Why Isn’t Boston a Blue Zone?

Year after year, Boston ranks near the top in many health and fitness categories, yet the city is nowhere close to the Holy Grail of aging.


Ikaria overhead image via shutterstock

Life expectancy reached an all-time high in Massachusetts in 2009 (the last time the information was made public) with citizens reaching an average of 80.7 years. In fact, in Brookline, that number was 87; Cambridge and Somerville were at 83. Nationally, the number was 78.5 years, so overall, the Commonwealth is above average.

And we should be. Massachusetts and the northern New England states are consistently ranked near the top in a variety of health and fitness rankings.

Well, it’s time to say, “Screw the rankings!” We shouldn’t be trying to be No. 1 on some marketing company’s list of rankings; we should aspire to be a Blue Zone.

Blue Zones are areas around the world where people live measurably better—and measurably longer. People reach the age of 100 at a rate that’s 10 times greater than in our country.

Blue Zones, discovered by Dan Buettner and a team from National Geographic, are located in five areas around the world: Ikaria, Greece; Loma Linda, California; Sardina, Italy; Okinawa, Japan; and Nicoya, Costa Rica.

Buettner and National Geographic travelled to each location with teams of scientists to identify lifestyle characteristics that might explain longevity. “I spent 10 years looking at these Blue Zones, and at the start, I was kind of looking around for some compound that we might be able to synthesize and offer as an aging solution, at least,” Buettner says. “But at the end of the day, in these pockets around the world where people are living longer, these people do not actually try. They are a product of their environment.”

Buettner and his team found nine shared characteristics that they call the “Power 9.” These are some of the things that all Blue Zones seem to have in common, such as that residents in these Zones move naturally (they don’t pump iron or run marathons, yet they get a lot of exercise through their daily activities); they limit stress; they have a sense of purpose; they eat a plant-based diet (most only eat meat four or five times per month); and they belong to something (people who attended faith-based services four time per month lived an average 14-years longer than those who didn’t).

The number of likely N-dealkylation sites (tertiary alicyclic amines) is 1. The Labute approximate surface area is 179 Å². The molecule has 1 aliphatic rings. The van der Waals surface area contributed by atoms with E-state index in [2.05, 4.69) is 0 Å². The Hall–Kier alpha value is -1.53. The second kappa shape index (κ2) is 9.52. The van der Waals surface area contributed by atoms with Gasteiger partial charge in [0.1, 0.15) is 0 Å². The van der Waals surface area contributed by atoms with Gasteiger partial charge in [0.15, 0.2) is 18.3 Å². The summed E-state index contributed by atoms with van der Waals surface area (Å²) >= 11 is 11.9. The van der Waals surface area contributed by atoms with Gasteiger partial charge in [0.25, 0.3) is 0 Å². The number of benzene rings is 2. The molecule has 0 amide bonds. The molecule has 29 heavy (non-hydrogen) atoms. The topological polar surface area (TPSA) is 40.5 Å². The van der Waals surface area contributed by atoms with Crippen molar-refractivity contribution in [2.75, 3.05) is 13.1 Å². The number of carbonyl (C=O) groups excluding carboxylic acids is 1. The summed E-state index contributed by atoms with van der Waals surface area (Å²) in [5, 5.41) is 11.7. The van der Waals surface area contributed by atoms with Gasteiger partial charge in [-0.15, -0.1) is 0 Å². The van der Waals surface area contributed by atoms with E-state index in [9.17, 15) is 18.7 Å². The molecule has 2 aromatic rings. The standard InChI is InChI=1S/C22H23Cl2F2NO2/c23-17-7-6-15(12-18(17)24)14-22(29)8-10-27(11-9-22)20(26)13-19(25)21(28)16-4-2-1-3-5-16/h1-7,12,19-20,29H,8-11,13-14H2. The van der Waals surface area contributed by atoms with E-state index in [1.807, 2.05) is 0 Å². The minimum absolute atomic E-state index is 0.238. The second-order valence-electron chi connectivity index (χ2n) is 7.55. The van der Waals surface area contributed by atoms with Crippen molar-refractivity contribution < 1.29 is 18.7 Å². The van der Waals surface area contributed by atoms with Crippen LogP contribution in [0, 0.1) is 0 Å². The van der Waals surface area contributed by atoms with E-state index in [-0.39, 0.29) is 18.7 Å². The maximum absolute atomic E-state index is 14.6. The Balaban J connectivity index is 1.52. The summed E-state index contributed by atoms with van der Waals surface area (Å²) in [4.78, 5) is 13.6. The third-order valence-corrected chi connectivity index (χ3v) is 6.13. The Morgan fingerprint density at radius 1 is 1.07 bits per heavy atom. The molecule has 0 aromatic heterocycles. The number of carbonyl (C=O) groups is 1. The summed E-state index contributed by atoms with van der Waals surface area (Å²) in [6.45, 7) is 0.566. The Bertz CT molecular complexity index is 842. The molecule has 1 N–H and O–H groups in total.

Having a sense of purpose is a big shared trait. It’s one thing to live to be 100. But it’s a whole other ballgame to live to be 100 as a healthy person.

“It’s the additive nature of all these smaller things that are yielding about a decade longer life, but more importantly than that extra decade, for the people that are making it into their mid-90s on average, those people have a much shorter period of disability toward the end of their life,” Buettner says. “So instead of experiencing five to six years of morbidity, like the cohorts who are dying in their 60s, these people are only experiencing it less than a year. You spend most of your healthcare dollars the last two years of your life. They tend to die quicker, and they spend a lot less money, they experience a lot less pain, and have a lot more good years of life. That’s truly the value proposition here.”

Food is such a huge part of all of our lives, and it’s no different in the Blue Zones. The difference is people who live in Blue Zones eat better food, and much less of it.

“You make about 250 food decisions a day and most of them are unconscious,” Buettner says. “So some of the things we know that work are if you limit the number of billboard signs in a neighborhood that advertise junk food, you get a commensurate drop in the obesity rate. [We want to] get people to eat a little bit better, and eat a little bit less, because we eat too much in this country. Move a little bit more, socialize unconsciously, and socialize a little bit more. We know that people who socialize report significantly higher level of well being, and we also know that loneliness kills. So get people off of their computer and phone screens and out interacting with people like humans have done for thousands of years.”

What’s next for Blue Zones? Buettner and his colleagues have teamed up with municipalities across the nation to try to incorporate some of these evidence-based ways of living into the everyday activities of U.S. cities. So far, cities in Texas, Hawaii, Minnesota, Iowa, and California are on board. To get started on your own journey to aging well, you can also take a “Vitality Quiz” which Buettner says took years of R&D to develop and is the most accurate life expectancy calculator available.

Because Boston is so into its own health and fitness programs, perhaps this is something that city officials should look into.


Sardinia image via shutterstock


Okinawa overhead image via shutterstock


above the Nicoya airport in Costa Rica image via shutterstock

Loma Linda

Loma Linda land image via shutterstock